Original Paper

Journal of Autism and Developmental Disorders

, Volume 44, Issue 5, pp 1159-1167

Postsecondary Pathways and Persistence for STEM Versus Non-STEM Majors: Among College Students with an Autism Spectrum Disorder

  • Xin WeiAffiliated withCenter for Education and Human Services, SRI International Email author 
  • , Elizabeth R. A. ChristianoAffiliated withCenter for Education and Human Services, SRI International
  • , Jennifer W. YuAffiliated withCenter for Education and Human Services, SRI International
  • , Jose BlackorbyAffiliated withCenter for Education and Human Services, SRI International
  • , Paul ShattuckAffiliated withA. J. Drexel Autism Institute, Drexel University
  • , Lynn A. NewmanAffiliated withCenter for Education and Human Services, SRI International

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Abstract

Little is known about postsecondary pathways and persistence among college students with an autism spectrum disorder (ASD). This study analyzed data from the National Longitudinal Transition Study-2, 2001–2009, a nationally representative sample of students in special education with an ASD who progressed from high school to postsecondary education. Findings suggest that most college students with an ASD enrolled in a 2-year community college at some point in the postsecondary careers (81 %). Those in science, technology, engineering and mathematics (STEM) fields were more likely to persist in a 2-year community college and were twice as likely to transfer from a 2-year community college to a 4-year university than their peers in the non-STEM fields. College persistence rates varied by gender, race, parent education level, and college pathway and major. Educational policy implications are discussed.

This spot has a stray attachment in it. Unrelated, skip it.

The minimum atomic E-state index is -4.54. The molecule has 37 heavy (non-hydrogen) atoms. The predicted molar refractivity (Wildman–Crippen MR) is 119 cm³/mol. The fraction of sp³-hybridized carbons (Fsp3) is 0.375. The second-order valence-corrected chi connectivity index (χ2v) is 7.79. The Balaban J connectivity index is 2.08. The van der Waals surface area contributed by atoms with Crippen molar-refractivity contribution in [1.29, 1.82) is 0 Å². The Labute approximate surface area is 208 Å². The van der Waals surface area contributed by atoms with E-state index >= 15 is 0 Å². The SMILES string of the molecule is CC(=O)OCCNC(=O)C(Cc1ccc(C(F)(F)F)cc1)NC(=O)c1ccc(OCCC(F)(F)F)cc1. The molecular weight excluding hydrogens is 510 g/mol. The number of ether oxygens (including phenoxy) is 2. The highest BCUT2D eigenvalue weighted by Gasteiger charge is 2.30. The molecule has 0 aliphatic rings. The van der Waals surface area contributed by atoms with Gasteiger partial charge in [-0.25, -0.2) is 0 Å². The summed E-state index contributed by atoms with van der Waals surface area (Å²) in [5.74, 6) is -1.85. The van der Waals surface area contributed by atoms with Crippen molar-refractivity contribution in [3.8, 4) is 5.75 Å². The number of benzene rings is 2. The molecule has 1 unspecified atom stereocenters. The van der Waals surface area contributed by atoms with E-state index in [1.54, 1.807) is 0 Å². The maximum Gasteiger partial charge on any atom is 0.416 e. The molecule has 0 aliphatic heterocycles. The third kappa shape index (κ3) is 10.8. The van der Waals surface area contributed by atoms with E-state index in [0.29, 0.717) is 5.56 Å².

Keywords

Autism 2-Year community colleges 4-Year universities College pathway College persistence Science, technology, engineering and mathematics (STEM)